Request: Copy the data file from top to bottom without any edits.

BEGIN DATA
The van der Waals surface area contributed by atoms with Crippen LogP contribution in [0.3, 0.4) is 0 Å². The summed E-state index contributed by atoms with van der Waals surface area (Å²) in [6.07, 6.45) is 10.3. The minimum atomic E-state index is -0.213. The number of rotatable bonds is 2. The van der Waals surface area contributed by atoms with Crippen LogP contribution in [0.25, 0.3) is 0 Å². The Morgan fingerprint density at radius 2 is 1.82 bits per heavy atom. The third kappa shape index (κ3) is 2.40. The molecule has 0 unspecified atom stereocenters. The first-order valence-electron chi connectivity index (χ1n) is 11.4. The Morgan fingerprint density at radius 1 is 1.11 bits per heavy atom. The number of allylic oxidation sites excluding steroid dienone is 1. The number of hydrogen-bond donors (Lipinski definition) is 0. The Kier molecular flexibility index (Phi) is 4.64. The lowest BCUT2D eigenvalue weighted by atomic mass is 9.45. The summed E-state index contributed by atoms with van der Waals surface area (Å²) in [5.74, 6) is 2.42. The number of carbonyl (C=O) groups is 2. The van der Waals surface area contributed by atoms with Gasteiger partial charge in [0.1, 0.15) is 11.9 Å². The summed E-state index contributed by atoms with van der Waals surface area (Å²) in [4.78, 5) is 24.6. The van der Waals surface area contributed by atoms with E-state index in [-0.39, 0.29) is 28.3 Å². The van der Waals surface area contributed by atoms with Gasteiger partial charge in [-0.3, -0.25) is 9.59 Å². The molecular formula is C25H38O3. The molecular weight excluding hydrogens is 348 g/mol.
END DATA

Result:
The van der Waals surface area contributed by atoms with Crippen LogP contribution in [0.3, 0.4) is 0 Å². The summed E-state index contributed by atoms with van der Waals surface area (Å²) in [6.07, 6.45) is 10.3. The minimum atomic E-state index is -0.213. The number of rotatable bonds is 2. The van der Waals surface area contributed by atoms with Crippen LogP contribution in [0.25, 0.3) is 0 Å². The Morgan fingerprint density at radius 2 is 1.82 bits per heavy atom. The third kappa shape index (κ3) is 2.40. The molecule has 0 unspecified atom stereocenters. The first-order valence-electron chi connectivity index (χ1n) is 11.4. The Morgan fingerprint density at radius 1 is 1.11 bits per heavy atom. The number of allylic oxidation sites excluding steroid dienone is 1. The number of hydrogen-bond donors (Lipinski definition) is 0. The Kier molecular flexibility index (Phi) is 4.64. The lowest BCUT2D eigenvalue weighted by atomic mass is 9.45. The summed E-state index contributed by atoms with van der Waals surface area (Å²) in [5.74, 6) is 2.42. The number of carbonyl (C=O) groups is 2. The van der Waals surface area contributed by atoms with Gasteiger partial charge in [0.1, 0.15) is 11.9 Å². The summed E-state index contributed by atoms with van der Waals surface area (Å²) in [4.78, 5) is 24.6. The van der Waals surface area contributed by atoms with E-state index in [-0.39, 0.29) is 28.3 Å². The van der Waals surface area contributed by atoms with Gasteiger partial charge in [-0.3, -0.25) is 9.59 Å². The molecular formula is C25H38O3. The molecular weight excluding hydrogens is 348 g/mol.